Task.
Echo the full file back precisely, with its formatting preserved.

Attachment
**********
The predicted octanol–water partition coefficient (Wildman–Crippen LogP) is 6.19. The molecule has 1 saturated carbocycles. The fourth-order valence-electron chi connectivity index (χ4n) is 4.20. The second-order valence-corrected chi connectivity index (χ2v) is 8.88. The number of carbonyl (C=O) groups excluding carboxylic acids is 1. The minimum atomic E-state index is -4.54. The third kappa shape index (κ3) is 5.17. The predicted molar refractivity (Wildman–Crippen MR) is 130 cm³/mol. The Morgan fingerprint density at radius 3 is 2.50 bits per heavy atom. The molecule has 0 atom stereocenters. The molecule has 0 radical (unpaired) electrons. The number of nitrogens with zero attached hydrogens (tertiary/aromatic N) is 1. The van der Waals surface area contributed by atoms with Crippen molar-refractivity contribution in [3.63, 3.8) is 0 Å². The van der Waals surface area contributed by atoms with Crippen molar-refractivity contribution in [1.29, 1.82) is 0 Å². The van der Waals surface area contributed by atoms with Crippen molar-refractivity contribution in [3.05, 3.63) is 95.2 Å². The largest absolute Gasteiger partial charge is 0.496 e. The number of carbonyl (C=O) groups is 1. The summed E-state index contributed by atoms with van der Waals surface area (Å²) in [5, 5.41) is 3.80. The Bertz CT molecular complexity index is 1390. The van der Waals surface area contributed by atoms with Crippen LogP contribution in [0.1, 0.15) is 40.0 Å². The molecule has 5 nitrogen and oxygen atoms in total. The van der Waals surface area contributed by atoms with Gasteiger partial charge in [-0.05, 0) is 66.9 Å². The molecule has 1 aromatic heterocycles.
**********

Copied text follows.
The predicted octanol–water partition coefficient (Wildman–Crippen LogP) is 6.19. The molecule has 1 saturated carbocycles. The fourth-order valence-electron chi connectivity index (χ4n) is 4.20. The second-order valence-corrected chi connectivity index (χ2v) is 8.88. The number of carbonyl (C=O) groups excluding carboxylic acids is 1. The minimum atomic E-state index is -4.54. The third kappa shape index (κ3) is 5.17. The predicted molar refractivity (Wildman–Crippen MR) is 130 cm³/mol. The Morgan fingerprint density at radius 3 is 2.50 bits per heavy atom. The molecule has 0 atom stereocenters. The molecule has 0 radical (unpaired) electrons. The number of nitrogens with zero attached hydrogens (tertiary/aromatic N) is 1. The van der Waals surface area contributed by atoms with Crippen molar-refractivity contribution in [3.63, 3.8) is 0 Å². The van der Waals surface area contributed by atoms with Crippen molar-refractivity contribution in [1.29, 1.82) is 0 Å². The van der Waals surface area contributed by atoms with Crippen molar-refractivity contribution in [3.05, 3.63) is 95.2 Å². The largest absolute Gasteiger partial charge is 0.496 e. The number of carbonyl (C=O) groups is 1. The summed E-state index contributed by atoms with van der Waals surface area (Å²) in [5, 5.41) is 3.80. The Bertz CT molecular complexity index is 1390. The van der Waals surface area contributed by atoms with Crippen LogP contribution in [0.1, 0.15) is 40.0 Å². The molecule has 5 nitrogen and oxygen atoms in total. The van der Waals surface area contributed by atoms with Gasteiger partial charge in [-0.05, 0) is 66.9 Å². The molecule has 1 aromatic heterocycles.